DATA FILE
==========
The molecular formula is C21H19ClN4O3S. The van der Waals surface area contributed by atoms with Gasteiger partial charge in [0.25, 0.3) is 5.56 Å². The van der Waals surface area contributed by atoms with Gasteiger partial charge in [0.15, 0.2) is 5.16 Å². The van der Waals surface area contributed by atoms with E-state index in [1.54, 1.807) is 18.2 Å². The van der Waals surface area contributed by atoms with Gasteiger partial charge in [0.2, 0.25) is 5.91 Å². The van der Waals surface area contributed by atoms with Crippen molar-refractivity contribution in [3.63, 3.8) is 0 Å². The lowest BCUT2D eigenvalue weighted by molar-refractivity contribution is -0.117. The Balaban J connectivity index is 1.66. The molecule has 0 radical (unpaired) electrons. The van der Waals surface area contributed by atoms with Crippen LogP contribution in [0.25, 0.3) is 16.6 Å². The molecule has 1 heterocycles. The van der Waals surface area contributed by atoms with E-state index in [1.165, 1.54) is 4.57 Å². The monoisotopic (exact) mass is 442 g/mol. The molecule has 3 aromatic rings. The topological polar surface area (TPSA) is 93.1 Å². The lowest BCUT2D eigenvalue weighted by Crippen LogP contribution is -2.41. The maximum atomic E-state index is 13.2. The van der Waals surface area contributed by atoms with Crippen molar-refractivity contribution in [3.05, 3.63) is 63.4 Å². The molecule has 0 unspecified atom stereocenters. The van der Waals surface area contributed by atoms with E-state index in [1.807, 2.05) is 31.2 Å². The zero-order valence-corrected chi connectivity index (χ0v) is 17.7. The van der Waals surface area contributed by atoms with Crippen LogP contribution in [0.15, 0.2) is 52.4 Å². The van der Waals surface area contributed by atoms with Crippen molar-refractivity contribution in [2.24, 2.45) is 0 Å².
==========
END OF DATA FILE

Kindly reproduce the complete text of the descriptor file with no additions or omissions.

The molecular formula is C21H19ClN4O3S. The van der Waals surface area contributed by atoms with Gasteiger partial charge in [0.25, 0.3) is 5.56 Å². The van der Waals surface area contributed by atoms with Gasteiger partial charge in [0.15, 0.2) is 5.16 Å². The van der Waals surface area contributed by atoms with E-state index in [1.54, 1.807) is 18.2 Å². The van der Waals surface area contributed by atoms with Gasteiger partial charge in [0.2, 0.25) is 5.91 Å². The van der Waals surface area contributed by atoms with Crippen molar-refractivity contribution in [3.63, 3.8) is 0 Å². The lowest BCUT2D eigenvalue weighted by molar-refractivity contribution is -0.117. The Balaban J connectivity index is 1.66. The molecule has 0 radical (unpaired) electrons. The van der Waals surface area contributed by atoms with Crippen LogP contribution in [0.25, 0.3) is 16.6 Å². The molecule has 1 heterocycles. The van der Waals surface area contributed by atoms with E-state index in [1.165, 1.54) is 4.57 Å². The monoisotopic (exact) mass is 442 g/mol. The molecule has 3 aromatic rings. The topological polar surface area (TPSA) is 93.1 Å². The lowest BCUT2D eigenvalue weighted by Crippen LogP contribution is -2.41. The maximum atomic E-state index is 13.2. The van der Waals surface area contributed by atoms with Crippen molar-refractivity contribution in [3.05, 3.63) is 63.4 Å². The molecule has 0 unspecified atom stereocenters. The van der Waals surface area contributed by atoms with E-state index in [1.807, 2.05) is 31.2 Å². The zero-order valence-corrected chi connectivity index (χ0v) is 17.7. The van der Waals surface area contributed by atoms with Crippen LogP contribution in [0.15, 0.2) is 52.4 Å². The van der Waals surface area contributed by atoms with Crippen molar-refractivity contribution in [2.24, 2.45) is 0 Å².